• have increased pressure on the brain, have just had a head injury or if you are unconscious
  • are suffering from acute alcoholism
  • are at risk from a blocked intestine
  • have severe stomach cramps caused by a condition known as biliary colic
  • are suffering from severe diarrhoea
  • for pain relief in children and adolescents (0-18 years of age) after removal of their tonsils or adenoids due to obstructive sleep apnoea syndrome
  • know that you metabolise very rapidly codeine into morphine

Speak to your doctor before you take Codeine Phosphate Tablets if you:

  • are using drugs or have used drugs in the past as taking codeine phosphate for a long time can lead to addiction
  • are taking or have taken within the last two weeks, monoamine oxadise inhibitors (MAOIs) such as moclobemide, or phenelzine used in the treatment of depression
  • suffer from asthma (your doctor may decide to administer Codeine Phosphate Tablets if your asthma is controlled. However, you should not be given this medicine if you are having an acute asthma attack)
  • suffer from bronchitis (an inflammation of the lining of the tubes in the lungs, resulting in coughing spells accompanied by thick phlegm and breathlessness) or emphysema (a lung condition which leaves you struggling for breath)
  • suffer from cor-pulmonale (a type of heart failure)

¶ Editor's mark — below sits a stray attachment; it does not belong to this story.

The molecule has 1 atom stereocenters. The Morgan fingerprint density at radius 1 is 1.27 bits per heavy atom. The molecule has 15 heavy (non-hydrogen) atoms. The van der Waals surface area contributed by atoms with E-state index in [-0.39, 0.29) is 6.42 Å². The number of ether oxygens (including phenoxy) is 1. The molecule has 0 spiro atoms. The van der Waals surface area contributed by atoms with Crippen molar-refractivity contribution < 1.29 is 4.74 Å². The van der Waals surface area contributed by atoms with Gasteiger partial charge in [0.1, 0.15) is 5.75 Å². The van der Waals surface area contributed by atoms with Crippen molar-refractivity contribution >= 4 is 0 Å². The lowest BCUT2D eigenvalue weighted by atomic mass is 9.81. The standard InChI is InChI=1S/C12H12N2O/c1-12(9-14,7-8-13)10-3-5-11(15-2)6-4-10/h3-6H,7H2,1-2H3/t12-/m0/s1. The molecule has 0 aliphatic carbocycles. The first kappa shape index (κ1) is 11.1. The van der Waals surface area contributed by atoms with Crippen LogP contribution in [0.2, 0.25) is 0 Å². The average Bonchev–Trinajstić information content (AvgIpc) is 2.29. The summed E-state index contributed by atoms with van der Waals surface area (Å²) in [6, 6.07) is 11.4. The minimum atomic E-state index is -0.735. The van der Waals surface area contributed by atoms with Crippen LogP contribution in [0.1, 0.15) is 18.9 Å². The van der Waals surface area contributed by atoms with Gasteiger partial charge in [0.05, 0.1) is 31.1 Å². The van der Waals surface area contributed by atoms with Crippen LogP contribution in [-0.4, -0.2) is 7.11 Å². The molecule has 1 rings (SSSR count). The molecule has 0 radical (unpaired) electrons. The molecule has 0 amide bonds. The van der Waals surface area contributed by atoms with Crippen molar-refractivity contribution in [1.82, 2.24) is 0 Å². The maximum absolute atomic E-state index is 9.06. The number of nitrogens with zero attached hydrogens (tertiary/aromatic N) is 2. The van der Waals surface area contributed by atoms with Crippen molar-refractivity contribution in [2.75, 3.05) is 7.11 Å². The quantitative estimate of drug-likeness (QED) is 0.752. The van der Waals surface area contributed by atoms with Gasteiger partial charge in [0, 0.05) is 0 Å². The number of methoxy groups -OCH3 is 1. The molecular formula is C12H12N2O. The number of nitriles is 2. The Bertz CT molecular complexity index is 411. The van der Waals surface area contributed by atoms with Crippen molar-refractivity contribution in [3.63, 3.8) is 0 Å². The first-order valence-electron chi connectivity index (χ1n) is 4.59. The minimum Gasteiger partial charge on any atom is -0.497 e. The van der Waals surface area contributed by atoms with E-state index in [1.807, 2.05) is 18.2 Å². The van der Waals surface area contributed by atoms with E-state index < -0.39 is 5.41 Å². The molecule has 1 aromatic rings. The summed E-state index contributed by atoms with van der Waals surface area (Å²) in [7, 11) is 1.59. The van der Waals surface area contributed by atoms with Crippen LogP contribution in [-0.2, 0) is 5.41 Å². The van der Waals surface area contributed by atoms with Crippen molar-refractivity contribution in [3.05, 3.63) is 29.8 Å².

• are severely obese
  • have a severely deformed spine
  • are suffering from mental illness brought on by an infection
  • have liver problems
  • have kidney problems
  • have problems with your bile duct
  • suffer from an enlarged prostate gland (in men) or have difficulty passing urine
  • have an under-active thyroid or adrenal gland
  • have low blood pressure
  • are in a state of severe shock
  • are very run down
  • have inflammatory bowel disease, such as Crohn’s disease or ulcerative colitis or a blockage in the bowel
  • suffer from convulsions (fits)
  • are a child or elderly
  • are feeling weak and feeble
  • have ‘myasthenia gravis’ (tiredness and weakness of some muscles e.g. eyes, mouth and throat muscles)
  • are a poor metaboliser of codeine

If any of the above apply to you, speak to your doctor, nurse or pharmacist before you take Codeine Phosphate Tablets.

Contains lactose. If you have been told by your doctor that you have an intolerance to some sugars, contact your doctor before taking this medicinal product.

Warnings and precautions